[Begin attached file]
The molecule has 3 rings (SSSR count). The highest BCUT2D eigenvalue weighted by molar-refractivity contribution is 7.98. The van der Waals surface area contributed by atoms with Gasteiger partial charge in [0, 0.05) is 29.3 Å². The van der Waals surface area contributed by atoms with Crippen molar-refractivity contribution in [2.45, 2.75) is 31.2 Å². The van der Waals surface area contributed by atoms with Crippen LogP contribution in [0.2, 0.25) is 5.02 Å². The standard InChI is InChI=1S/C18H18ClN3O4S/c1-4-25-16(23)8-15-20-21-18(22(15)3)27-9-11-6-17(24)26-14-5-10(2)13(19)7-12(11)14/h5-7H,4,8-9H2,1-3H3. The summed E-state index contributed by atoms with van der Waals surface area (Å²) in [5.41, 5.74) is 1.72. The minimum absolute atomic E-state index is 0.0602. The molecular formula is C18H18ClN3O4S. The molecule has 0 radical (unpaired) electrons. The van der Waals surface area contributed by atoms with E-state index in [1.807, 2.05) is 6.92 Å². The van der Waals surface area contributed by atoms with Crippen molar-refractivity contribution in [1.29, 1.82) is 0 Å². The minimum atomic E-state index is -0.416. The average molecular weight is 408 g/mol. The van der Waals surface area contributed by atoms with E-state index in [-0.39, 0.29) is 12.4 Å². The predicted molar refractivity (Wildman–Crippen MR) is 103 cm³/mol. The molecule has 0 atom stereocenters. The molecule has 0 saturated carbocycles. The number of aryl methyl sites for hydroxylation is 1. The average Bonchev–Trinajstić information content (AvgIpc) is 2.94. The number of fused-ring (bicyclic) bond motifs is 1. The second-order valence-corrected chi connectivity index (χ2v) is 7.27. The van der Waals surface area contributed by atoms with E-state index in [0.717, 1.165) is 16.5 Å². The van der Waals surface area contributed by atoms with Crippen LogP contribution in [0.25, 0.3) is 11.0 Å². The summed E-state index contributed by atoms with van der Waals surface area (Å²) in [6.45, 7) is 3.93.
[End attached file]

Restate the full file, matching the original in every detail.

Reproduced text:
The molecule has 3 rings (SSSR count). The highest BCUT2D eigenvalue weighted by molar-refractivity contribution is 7.98. The van der Waals surface area contributed by atoms with Gasteiger partial charge in [0, 0.05) is 29.3 Å². The van der Waals surface area contributed by atoms with Crippen molar-refractivity contribution in [2.45, 2.75) is 31.2 Å². The van der Waals surface area contributed by atoms with Crippen LogP contribution in [0.2, 0.25) is 5.02 Å². The standard InChI is InChI=1S/C18H18ClN3O4S/c1-4-25-16(23)8-15-20-21-18(22(15)3)27-9-11-6-17(24)26-14-5-10(2)13(19)7-12(11)14/h5-7H,4,8-9H2,1-3H3. The summed E-state index contributed by atoms with van der Waals surface area (Å²) in [5.41, 5.74) is 1.72. The minimum absolute atomic E-state index is 0.0602. The molecular formula is C18H18ClN3O4S. The molecule has 0 radical (unpaired) electrons. The van der Waals surface area contributed by atoms with E-state index in [1.807, 2.05) is 6.92 Å². The van der Waals surface area contributed by atoms with Crippen molar-refractivity contribution in [1.29, 1.82) is 0 Å². The minimum atomic E-state index is -0.416. The average molecular weight is 408 g/mol. The van der Waals surface area contributed by atoms with E-state index in [-0.39, 0.29) is 12.4 Å². The predicted molar refractivity (Wildman–Crippen MR) is 103 cm³/mol. The molecule has 0 atom stereocenters. The molecule has 0 saturated carbocycles. The number of aryl methyl sites for hydroxylation is 1. The average Bonchev–Trinajstić information content (AvgIpc) is 2.94. The number of fused-ring (bicyclic) bond motifs is 1. The second-order valence-corrected chi connectivity index (χ2v) is 7.27. The van der Waals surface area contributed by atoms with E-state index in [0.717, 1.165) is 16.5 Å². The van der Waals surface area contributed by atoms with Crippen LogP contribution in [0.25, 0.3) is 11.0 Å². The summed E-state index contributed by atoms with van der Waals surface area (Å²) in [6.45, 7) is 3.93.